Wednesday, December 12, 2012

Ways to Save on Restaurant Bills

Eating in restaurants is one of the fun aspects of travel (or of staying home, for that matter.) However, food purchased away from home can take a big chunk out of a travel budget.
There are ways to minimize the damage, and a lot of them are pretty obvious. Concentrate on the main course and minimize other courses, especially dessert. While restaurant desserts can be yummy, they are also marked up a lot more than mains. And, generally, they are not good for the waistline.
Forgoing alcohol at meals is another way to save big. Wines in particular are often marked by a factor of three or more over what you would pay to buy the same bottle in a store. By sticking to a soft drink or beer, you can keep a bill in check. And coffee after a meal is another unnecessary expense. If you have the nerve, do what a lot of people in the U.S. do and just have tap water with your meal. (This won't generally work in Europe where they seldom serve tap water in restaurants.) In fact, continental Europe is one place where wine is often just as cheap as soft drinks, so why not indulge?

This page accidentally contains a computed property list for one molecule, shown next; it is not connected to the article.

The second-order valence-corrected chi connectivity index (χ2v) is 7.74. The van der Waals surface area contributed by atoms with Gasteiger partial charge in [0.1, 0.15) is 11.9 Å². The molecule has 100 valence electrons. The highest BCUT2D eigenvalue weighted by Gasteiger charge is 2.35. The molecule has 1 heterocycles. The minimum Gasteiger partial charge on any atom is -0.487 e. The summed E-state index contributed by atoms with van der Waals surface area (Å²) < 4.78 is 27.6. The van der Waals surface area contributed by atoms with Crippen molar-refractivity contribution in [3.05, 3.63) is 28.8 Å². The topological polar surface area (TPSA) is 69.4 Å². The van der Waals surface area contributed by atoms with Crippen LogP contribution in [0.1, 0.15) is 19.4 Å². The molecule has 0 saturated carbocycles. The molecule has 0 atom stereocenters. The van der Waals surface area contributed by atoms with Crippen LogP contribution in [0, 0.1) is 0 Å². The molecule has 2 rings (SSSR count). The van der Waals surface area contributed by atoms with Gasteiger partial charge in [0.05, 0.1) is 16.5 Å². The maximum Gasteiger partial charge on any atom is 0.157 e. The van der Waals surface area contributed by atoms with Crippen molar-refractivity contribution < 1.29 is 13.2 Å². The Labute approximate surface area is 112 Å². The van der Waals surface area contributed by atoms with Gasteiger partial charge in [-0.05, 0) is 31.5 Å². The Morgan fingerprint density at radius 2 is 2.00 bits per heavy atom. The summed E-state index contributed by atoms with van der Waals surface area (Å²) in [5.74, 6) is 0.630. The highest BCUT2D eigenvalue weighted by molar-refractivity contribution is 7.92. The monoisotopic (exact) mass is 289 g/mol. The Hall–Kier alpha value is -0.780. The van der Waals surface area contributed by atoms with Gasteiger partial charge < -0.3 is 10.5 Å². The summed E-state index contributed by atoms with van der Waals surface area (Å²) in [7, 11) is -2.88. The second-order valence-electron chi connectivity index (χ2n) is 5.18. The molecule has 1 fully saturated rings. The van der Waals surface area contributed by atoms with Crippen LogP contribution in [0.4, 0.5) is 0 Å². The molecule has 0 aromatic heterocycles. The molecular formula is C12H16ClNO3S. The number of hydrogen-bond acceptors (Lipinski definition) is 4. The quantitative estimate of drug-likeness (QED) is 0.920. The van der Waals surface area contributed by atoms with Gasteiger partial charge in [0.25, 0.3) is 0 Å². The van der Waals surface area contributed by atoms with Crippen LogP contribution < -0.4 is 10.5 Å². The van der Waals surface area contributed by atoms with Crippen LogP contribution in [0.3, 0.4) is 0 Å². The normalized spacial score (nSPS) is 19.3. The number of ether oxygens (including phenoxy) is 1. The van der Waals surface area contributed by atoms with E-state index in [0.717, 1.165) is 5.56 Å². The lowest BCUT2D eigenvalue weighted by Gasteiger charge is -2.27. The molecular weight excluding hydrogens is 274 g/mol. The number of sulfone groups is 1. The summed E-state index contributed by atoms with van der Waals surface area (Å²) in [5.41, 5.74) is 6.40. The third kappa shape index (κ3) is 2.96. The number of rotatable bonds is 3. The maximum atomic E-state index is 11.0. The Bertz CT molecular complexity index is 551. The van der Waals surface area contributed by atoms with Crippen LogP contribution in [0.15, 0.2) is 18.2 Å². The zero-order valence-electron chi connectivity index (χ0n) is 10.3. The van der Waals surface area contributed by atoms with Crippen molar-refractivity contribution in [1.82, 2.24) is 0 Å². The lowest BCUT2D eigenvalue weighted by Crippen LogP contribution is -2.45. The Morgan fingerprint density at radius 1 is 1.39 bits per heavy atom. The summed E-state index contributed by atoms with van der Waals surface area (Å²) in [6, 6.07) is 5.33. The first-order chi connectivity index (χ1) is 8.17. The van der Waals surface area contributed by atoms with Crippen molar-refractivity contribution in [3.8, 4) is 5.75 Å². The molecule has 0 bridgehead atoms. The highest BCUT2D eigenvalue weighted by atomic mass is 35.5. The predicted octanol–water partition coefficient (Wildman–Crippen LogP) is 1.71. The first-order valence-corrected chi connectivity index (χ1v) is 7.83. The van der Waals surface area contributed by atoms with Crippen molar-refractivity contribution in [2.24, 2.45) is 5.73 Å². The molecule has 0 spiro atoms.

Another way to reduce costs is to share dishes with a companion. This works best in the U.S. where portions tend to be large, sometimes very large. There may be a small extra charge for sharing. Or have two appetizers rather than a main course, especially if the main courses are unappealing.
A trick that works pretty much everywhere I have been is having a big meal at lunch rather than dinner. Usually the same meal will cost less if eaten around noon, when a lot of locals eat out. Those who eat out for dinner are more often visitors or people out for a celebration, who supposedly don't mind paying more.
And if you are in a place where the so-called "early bird special" is offered, try it out. These are often very good deals with somewhat smaller portions but the same food for a lot less than during regular dinner hours.


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